World

Manny Pacquiao makes wildly insensitive comments about gay people

Eight-time world boxing champion Manny Pacquiao has sparked a firestorm of criticism in the Philippines after describing gay couples as “worse than animals”. Nearing the end of a glorious decades-long boxing career, the 37-year-old is reinventing himself as a conservative Bible-bearing politician ahead of the country’s May elections, when he is running for a senate […]

news.com.au/BBC

February 17, 2016 11:09 am

Eight-time world boxing champion Manny Pacquiao has sparked a firestorm of criticism in the Philippines after describing gay couples as “worse than animals”.

Eight time boxing champion, Manny Pacquiao. Telegraph UK.
Eight time boxing champion, Manny Pacquiao. Telegraph UK.

Nearing the end of a glorious decades-long boxing career, the 37-year-old is reinventing himself as a conservative Bible-bearing politician ahead of the country’s May elections, when he is running for a senate seat.

“It’s common sense. Do you see animals mating with the same sex? Animals are better because they can distinguish male from female,” Pacquiao told local broadcaster TV5 in an interview aired earlier this week.

“If men mate with men and women mate with women they are worse than animals.”

Gay marriage is outlawed in the Philippines due to strong opposition from the Catholic Church and 80 per cent of the country’s 100 million people subscribe to the faith.

Gay marriages are officiated at small churches but these unions are not recognised by the church or the state.

The country’s most popular gay comedian, Vice Ganda, posted #PrayForMannyPacquiao to his 6.7 million followers on Twitter as he tore at the boxer.

“Some people think they can judge people like God just because they’ve attended a prayer meeting and read the bible,” he said.

“The Senate needs experts on politics and law, not blind prophets,” Vice Ganda added.

Singer Aiza Seguerra, who recently married her actress girlfriend, called on voters to boycott Pacquiao, who is also preparing for his last boxing fight in April, calling him an “ignorant, bigoted hypocrite”.

“You might have done our country proud but with your statement, you just showed the whole country why we shouldn’t vote for you,” Seguerra said in a post on Instagram.

Pacquiao gave the television interview as part of his campaign for one of 12 seats in the nationally-elected senate. The most recent surveys suggest he would win.

Pacquiao remains hugely popular in his home country. Photo: BBC.
Pacquiao remains hugely popular in his home country. Photo: BBC.

He currently represents the province of Sarangani in the House of Representatives and is notorious for his chronic absences, favouring boxing training over legislation.

In one of the rare times he spoke at the legislature, Pacquiao quoted heavily from the Bible as he vigorously sought to stop a proposed law, since passed, granting free condoms to the poor.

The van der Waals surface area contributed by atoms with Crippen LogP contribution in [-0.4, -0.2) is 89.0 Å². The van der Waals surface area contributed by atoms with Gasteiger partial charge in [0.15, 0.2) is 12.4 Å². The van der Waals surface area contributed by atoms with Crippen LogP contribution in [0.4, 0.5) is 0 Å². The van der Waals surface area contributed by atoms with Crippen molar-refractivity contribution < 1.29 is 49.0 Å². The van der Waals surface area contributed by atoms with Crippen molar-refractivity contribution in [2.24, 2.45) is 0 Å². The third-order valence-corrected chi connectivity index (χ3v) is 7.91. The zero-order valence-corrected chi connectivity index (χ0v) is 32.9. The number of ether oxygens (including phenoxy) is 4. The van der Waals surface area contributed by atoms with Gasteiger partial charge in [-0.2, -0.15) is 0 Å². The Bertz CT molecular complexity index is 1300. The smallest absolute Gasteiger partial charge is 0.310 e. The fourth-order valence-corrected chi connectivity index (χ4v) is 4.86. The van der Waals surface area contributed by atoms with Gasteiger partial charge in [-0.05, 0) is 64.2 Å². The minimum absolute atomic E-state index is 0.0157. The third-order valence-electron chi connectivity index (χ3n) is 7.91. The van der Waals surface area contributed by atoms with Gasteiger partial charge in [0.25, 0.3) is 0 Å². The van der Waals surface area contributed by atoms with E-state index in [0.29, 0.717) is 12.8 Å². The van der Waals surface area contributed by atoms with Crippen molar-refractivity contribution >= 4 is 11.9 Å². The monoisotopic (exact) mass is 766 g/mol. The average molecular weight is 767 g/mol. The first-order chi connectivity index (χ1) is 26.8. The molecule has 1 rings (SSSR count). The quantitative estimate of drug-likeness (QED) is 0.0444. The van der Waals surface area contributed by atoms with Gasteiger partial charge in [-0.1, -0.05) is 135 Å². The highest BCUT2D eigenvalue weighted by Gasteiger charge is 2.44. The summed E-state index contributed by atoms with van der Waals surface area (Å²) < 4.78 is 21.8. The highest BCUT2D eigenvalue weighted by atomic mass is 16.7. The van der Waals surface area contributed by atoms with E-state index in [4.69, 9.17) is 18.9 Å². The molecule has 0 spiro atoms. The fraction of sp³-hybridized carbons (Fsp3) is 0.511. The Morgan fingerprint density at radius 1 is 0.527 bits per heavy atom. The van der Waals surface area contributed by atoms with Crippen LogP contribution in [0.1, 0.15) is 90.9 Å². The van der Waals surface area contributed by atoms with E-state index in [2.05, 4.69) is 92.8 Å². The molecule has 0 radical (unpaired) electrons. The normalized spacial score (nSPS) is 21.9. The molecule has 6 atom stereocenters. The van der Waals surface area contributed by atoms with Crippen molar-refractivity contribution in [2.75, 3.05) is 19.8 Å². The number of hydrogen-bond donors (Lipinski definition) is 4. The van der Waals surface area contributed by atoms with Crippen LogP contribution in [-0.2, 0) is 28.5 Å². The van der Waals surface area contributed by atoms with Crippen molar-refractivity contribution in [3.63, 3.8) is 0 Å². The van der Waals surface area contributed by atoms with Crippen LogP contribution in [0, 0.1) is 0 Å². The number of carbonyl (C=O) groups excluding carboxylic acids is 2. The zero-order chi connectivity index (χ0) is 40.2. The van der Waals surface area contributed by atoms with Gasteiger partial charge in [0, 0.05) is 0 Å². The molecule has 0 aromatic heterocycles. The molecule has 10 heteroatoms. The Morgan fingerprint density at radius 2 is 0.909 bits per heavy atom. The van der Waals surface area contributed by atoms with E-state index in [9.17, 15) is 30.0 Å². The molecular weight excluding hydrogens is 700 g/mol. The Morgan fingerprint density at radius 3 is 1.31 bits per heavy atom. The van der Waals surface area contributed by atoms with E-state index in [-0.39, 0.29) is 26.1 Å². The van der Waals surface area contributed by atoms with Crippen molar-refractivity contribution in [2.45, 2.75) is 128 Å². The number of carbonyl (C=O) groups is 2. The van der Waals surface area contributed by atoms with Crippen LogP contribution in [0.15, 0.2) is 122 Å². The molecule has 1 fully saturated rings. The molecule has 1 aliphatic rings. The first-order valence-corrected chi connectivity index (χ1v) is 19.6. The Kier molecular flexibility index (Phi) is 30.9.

He credits his renewed Christian faith for transforming him from a free-spending womaniser and gambler into a devoted family man who can recite Bible verses.

“Outside the boxing ring, I don’t think Manny Pacquiao should be taken seriously. It struck me first as funny. I pity him,” Kakay Pamaran, a pastor at one of Manila gay churches, told AFP.

“I would advise him to talk to more LGBT (lesbian gay bisexual and transgender) persons, meet them and not just reduce his concept of LGBT to the sexual act.”

Pacquiao apologises for gay slur

Pacquiao writing on his Facebook Page later apologised in the face of severe criticism for saying homosexuals were “worse than animals”.

Manny said he remained against gay marriage but was “not condemning LGBT”. “God Bless you all and I’m praying for you,” he added.

Mr Pacquiao’s original remark, made during a TV interview, drew ire from gay Filipino celebrities and a rights group and sparked heated discussion.

Initially he appeared unrepentant, writing in a post in Instagram that he was “just telling the truth of what the Bible says”.

Filipino comedian Vice Ganda and singer Aiza Seguerra, who are openly gay, have criticised Mr Pacquiao for his comments, calling him a “hypocrite” and a “false prophet”.

Local gay rights organisation and political group Ladlad condemned his remarks and issued a call to voters to boycott Mr Pacquiao.

It said in a statement, reported in local media, that his view “betrays a shallow understanding of sexual orientation and gender identity” and that failure to understand gay rights issues would leave him in the dark ages “when the cavemen ruled and the numbskulls roamed the Earth”.

On Tuesday, Mr Pacquiao, who has won world titles in eight different weight divisions, had posted a picture of himself with his wife on Instagram in an apparent response to the controversy.

Manny's Instagram post.
Manny’s Instagram post.

He said: “I rather obey the Lord’s command than obeying the desires of the flesh. I’m not condemning anyone, but I’m just telling the truth of what the Bible says.”

The furore has split the online world, where many Christian followers have shown support for Mr Pacquiao, while others have condemned him for his views.

Pacquiao remains hugely popular in the Philippines, and has spoken frequently about his renewed Christian faith. He represents his wife’s home province of Sarangani in the lower house.

Many Filipinos hold conservative views on gay rights because much of the population is Catholic, but the country has several prominent gay personalities and the capital, Manila, also has a vibrant gay scene.

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